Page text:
A Melbourne property developer has pleaded guilty to raising more than $1 million from fraudulent behaviour.
Carlo Cini, 56, appeared before the Melbourne Magistrates Court yesterday and pleaded guilty to 22 offences following an ASIC investigation. These included 10 counts of obtaining property by deception, 11 counts of obtaining a financial advantage by deception and one count of fraudulently inducing a person to invest money.
The charges related to the former property developer and mortgage broker’s conduct as the sole director of Williamstown-based C Cini & Company, which is now in liquidation.
Between 2007 and 2008 Cini raised more than $1 million from seven investors on the basis the funds would be used for property development being undertaken by his company. However the investments were subsequently used for other purposes, including personal expenses and other company-related payments.
The court also heard Cini obtained a financial advantage by evading debts due to investors. This was because of the issuing of valueless cheques to the investors with a value of more than $700,000.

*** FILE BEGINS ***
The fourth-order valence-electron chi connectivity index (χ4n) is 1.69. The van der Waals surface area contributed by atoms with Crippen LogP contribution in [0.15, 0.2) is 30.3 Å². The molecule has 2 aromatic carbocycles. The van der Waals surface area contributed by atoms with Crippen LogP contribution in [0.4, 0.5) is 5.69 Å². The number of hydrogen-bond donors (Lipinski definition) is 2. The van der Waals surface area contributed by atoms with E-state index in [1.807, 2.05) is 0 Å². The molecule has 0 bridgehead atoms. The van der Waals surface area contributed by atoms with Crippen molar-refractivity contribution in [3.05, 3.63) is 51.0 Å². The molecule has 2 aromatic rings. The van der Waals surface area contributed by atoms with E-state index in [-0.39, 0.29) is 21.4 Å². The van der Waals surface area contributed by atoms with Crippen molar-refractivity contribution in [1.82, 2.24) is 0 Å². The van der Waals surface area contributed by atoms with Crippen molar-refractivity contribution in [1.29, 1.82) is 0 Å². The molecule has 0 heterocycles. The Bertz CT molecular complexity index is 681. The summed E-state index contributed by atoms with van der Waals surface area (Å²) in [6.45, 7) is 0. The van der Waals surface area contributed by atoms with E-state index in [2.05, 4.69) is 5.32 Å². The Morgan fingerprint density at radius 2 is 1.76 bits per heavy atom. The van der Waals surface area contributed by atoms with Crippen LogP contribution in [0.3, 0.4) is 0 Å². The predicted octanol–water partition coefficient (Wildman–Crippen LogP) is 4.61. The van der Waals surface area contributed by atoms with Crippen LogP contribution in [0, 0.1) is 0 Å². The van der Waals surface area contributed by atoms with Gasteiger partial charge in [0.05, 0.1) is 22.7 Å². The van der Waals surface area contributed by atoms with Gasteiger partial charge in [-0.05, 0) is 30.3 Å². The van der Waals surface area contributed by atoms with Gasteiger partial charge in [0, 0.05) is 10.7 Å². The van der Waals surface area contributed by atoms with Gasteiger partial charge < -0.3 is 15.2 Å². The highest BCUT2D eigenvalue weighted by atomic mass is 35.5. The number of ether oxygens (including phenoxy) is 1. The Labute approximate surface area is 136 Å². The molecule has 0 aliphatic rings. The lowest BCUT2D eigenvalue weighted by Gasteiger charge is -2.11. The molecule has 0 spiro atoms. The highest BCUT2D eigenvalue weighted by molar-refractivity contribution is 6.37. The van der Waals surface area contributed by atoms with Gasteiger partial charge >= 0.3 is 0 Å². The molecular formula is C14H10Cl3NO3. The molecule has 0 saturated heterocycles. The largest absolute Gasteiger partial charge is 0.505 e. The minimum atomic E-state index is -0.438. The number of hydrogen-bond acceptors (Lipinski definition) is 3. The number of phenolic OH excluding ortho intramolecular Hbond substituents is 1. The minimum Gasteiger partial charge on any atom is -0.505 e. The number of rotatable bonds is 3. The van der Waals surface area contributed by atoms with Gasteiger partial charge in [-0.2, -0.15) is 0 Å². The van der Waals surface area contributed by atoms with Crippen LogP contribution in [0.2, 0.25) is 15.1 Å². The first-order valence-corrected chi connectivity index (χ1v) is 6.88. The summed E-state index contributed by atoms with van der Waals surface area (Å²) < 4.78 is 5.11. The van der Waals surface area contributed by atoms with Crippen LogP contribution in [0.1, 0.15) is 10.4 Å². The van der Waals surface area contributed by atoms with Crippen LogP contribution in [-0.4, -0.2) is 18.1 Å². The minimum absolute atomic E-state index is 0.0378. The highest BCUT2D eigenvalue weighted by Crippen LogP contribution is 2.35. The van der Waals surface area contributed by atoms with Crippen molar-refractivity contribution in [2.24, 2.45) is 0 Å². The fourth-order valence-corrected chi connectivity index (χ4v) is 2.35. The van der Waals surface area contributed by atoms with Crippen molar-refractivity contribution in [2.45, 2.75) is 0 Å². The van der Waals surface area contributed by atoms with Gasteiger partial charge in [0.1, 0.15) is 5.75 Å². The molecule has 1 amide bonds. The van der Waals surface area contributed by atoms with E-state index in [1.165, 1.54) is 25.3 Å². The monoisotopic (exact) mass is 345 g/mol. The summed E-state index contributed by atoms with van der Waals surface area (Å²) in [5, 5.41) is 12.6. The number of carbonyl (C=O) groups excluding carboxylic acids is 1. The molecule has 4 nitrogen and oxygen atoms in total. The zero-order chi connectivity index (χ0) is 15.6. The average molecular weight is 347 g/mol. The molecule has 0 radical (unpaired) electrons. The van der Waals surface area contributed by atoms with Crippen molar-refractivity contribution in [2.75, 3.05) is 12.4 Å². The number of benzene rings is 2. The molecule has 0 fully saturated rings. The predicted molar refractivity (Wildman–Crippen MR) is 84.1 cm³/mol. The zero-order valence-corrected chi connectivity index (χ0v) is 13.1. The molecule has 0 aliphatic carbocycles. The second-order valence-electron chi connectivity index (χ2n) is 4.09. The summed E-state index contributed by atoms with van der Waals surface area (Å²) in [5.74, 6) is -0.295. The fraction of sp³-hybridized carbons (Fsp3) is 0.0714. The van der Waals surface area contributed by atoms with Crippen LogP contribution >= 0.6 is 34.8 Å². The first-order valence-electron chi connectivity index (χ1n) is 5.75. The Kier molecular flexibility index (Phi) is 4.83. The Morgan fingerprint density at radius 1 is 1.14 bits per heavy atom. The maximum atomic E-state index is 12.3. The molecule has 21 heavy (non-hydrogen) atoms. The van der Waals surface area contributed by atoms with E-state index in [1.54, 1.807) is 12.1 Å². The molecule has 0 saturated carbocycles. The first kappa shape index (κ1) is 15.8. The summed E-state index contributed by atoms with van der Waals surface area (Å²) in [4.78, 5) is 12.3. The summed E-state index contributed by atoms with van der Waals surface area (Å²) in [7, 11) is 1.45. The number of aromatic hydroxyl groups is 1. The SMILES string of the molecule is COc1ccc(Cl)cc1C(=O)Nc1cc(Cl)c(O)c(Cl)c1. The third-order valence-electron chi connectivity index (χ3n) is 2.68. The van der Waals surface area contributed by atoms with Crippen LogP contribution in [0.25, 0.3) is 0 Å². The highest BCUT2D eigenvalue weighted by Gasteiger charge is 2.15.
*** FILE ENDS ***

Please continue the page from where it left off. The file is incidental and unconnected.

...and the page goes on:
A number of other charges were withdrawn by the prosecution as a result of Cini’s guilty plea.
Brett Warfield, chief executive of fraud investigations firm Warfield and Associates, told SmartCompany investors need to be conscious of how they are approached by developers.
“These approaches can be a cold call over the phone or an email that comes through,” he says. “The approach is one of the giveaways and these sorts of things often affect people instead of big companies.”
Warfield says once investors have invested their money they should be receiving regular updates.
“You would expect open and transparent communication,” he says. “You would also expect to be able to meet with them and track the progress of the investment.”
The easiest way to avoid getting caught in these situations, according to Warfield, is to have a sound financial education.
“A lot of people out there just don’t understand risk versus return. If you don’t understand that you shouldn’t be doing it by yourself. You should be going through good financial advisors with businesses that have been there for many years with good returns.”
Cini will appear before the County Court of Victoria on July 31 for a plea hearing. The matter is currently being prosecuted by the Commonwealth Director of Public Prosecutions.